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Is it possible to split a Raspberry Pi display so that it shows up twice on one screen?

I'm building a costume that covers my face. To be able to see, I've got a Raspberry Pi with Pi Camera and a 7" display. The display is attached to a Google Cardboard.

I'd like to set up the Pi to show two images like Google Cardboard apps.

I'm running Jessie on a B+.

  • Would that be like a VR helmet or glasses then? – Bex Jan 9 '17 at 8:20
  • Exactly, but not in 3D. – browntastic Jan 10 '17 at 4:02
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By far the most efficient way of doing this is using a splitter on the camera's preview port, then connecting that to a couple of renderers. Sadly, the picamera library doesn't support this "out of the box" (it connects a splitter on the video port to support recording at multiple resolutions, or capturing while recording, but it doesn't support multiple previews because that's a fairly niche requirement; see camera hardware for more info on the camera's ports).

However, it's quite easy to arrange by using the mmalobj layer which picamera is built upon (that link goes to the latest version of the docs which includes a long introduction to mmalobj, but also has a few currently unreleased features - luckily we don't need the unreleased bits for this).

Basically we're going to build an MMAL pipeline that looks like this:

                    [0]-->renderer (left eye)
      [0]-->splitter[1]-->renderer (right eye)
camera[1]           [2]
      [2]           [3]

The code doesn't look like "normal" picamera code, but read through the introduction in the link above and you should get a reasonable feel for the mmalobj style of doing things. In the code below I assume you've got a 1080p sized display, and I'm using a 960x720 capture size for a 4:3 ratio display in each eye (centered vertically); you'll need to modify things if your display is a different size:

from picamera import mmalobj as mo, mmal
from signal import pause

camera = mo.MMALCamera()
splitter = mo.MMALSplitter()
render_l = mo.MMALRenderer()
render_r = mo.MMALRenderer()

camera.outputs[0].framesize = (960, 720)
camera.outputs[0].framerate = 30
camera.outputs[0].commit()

p = render_l.inputs[0].params[mmal.MMAL_PARAMETER_DISPLAYREGION]
p.set = mmal.MMAL_DISPLAY_SET_FULLSCREEN | mmal.MMAL_DISPLAY_SET_DEST_RECT
p.fullscreen = False
p.dest_rect = mmal.MMAL_RECT_T(0, 180, 960, 720)
render_l.inputs[0].params[mmal.MMAL_PARAMETER_DISPLAYREGION] = p
p.dest_rect = mmal.MMAL_RECT_T(960, 180, 960, 720)
render_r.inputs[0].params[mmal.MMAL_PARAMETER_DISPLAYREGION] = p

splitter.connect(camera.outputs[0])
render_l.connect(splitter.outputs[0])
render_r.connect(splitter.outputs[1])
pause()

At this point you should have a nice, smooth preview in both eyes (and all the work will be occurring on the GPU, so your CPU is entirely free for other tasks).

Controlling the camera via mmalobj requires a bit more effort than with picamera (unsurprising given that picamera is built upon mmalobj, so picamera is a simpler abstraction on top of the lower level mmalobj). For example, to find out how to change the brightness, take a look at PiCamera._set_brightness:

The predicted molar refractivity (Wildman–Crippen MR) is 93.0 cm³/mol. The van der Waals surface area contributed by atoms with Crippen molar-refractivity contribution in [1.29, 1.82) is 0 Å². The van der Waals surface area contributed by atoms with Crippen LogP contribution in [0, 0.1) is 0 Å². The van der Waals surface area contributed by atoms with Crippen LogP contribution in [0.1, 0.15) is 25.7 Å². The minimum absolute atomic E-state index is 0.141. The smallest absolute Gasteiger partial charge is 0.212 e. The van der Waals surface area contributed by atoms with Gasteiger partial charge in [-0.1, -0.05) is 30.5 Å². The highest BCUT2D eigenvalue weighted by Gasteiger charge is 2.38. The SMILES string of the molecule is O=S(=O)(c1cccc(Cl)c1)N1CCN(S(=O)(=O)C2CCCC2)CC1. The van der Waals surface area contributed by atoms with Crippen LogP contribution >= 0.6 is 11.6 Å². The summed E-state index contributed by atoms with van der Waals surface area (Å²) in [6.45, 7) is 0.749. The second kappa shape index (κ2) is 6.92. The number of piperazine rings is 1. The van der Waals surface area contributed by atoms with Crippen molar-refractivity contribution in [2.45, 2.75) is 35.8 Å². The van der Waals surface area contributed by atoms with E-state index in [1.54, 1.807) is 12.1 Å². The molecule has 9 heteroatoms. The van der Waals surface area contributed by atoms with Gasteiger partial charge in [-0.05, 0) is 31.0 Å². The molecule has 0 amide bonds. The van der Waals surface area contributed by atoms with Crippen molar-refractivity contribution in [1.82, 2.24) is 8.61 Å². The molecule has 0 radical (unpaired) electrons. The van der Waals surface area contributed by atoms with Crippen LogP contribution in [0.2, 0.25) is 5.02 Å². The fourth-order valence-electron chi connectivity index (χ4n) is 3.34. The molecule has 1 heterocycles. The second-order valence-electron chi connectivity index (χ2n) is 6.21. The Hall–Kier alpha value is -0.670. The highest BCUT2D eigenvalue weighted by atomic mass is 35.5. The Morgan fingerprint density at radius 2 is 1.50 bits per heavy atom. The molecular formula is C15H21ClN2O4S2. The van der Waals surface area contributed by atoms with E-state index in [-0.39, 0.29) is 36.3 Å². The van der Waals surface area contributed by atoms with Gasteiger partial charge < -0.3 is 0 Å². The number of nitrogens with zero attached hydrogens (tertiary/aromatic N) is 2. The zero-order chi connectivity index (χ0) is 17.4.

def _set_brightness(self, value):
    self._check_camera_open()
    if not (0 <= value <= 100):
        raise PiCameraValueError(
            "Invalid brightness value: %d (valid range 0..100)" % value)
    self._camera.control.params[mmal.MMAL_PARAMETER_BRIGHTNESS] = Fraction(value, 100)

We can guess that _check_camera_open is some method which'll raise an exception if the camera's been closed. The next bit just checks the specified value is somewhere in the range 0 to 100, and then there's the useful bit at the end: using mmal.MMAL_PARAMETER_BRIGHTNESS on the camera's control port to set the brightness. Note the value is a Fraction with a denominator of 100, so brightness values are actually between 0 and 1.

How do we use that in the script above? Recall from the mmalobj documentation (somewhere near the end of Threads & Synchronization) that PiCamera._camera (self._camera in the snippet above) is simply an instance of MMALCamera. In the script above we start with camera = mo.MMALCamera() so this simply becomes:

camera.control.params[mmal.MMAL_PARAMETER_BRIGHTNESS] = 0.5

Note: parameters which return fractions also accept any other numeric type and will automatically convert the value to a fraction.

It's even possible to mix picamera and mmalobj in a script (if you're careful). For example, knowing that PiCamera._camera is actually an MMALCamera object I could've constructed the camera object as pc = picamera.PiCamera(); camera = pc._camera in the script above, but this would actually wind up more complicated as we'd then have to deal with the null-sink that PiCamera automatically constructs on the preview port.

  • Thanks for the suggestion. Is this something I can put in a python script? – browntastic Jan 10 '17 at 4:02
  • That is a Python script, so yes absolutely. The pause call at the end just tells the script to do nothing until Ctrl+C is hit (the camera firmware on the GPU handles running the preview). If you want to integrate that into an existing Python script I'd suggest doing all that at the beginning then leave out pause and continue with whatever else you want to do. – Dave Jones Jan 10 '17 at 15:04
  • I got your script work, and I read through mmalobj documentation. Thanks again. Is it possible to set something like the brightness through mmalobj as well? – browntastic Jan 11 '17 at 0:07
  • Yup, certainly is. Basically anything you can do in picamera, you can do in mmalobj with a bit more effort (because picamera is built on top of mmalobj). I'll update the answer with a bit more detail about this. – Dave Jones Jan 11 '17 at 9:36
  • I was so close. Thanks a lot for all your help with this! – browntastic Jan 11 '17 at 23:06

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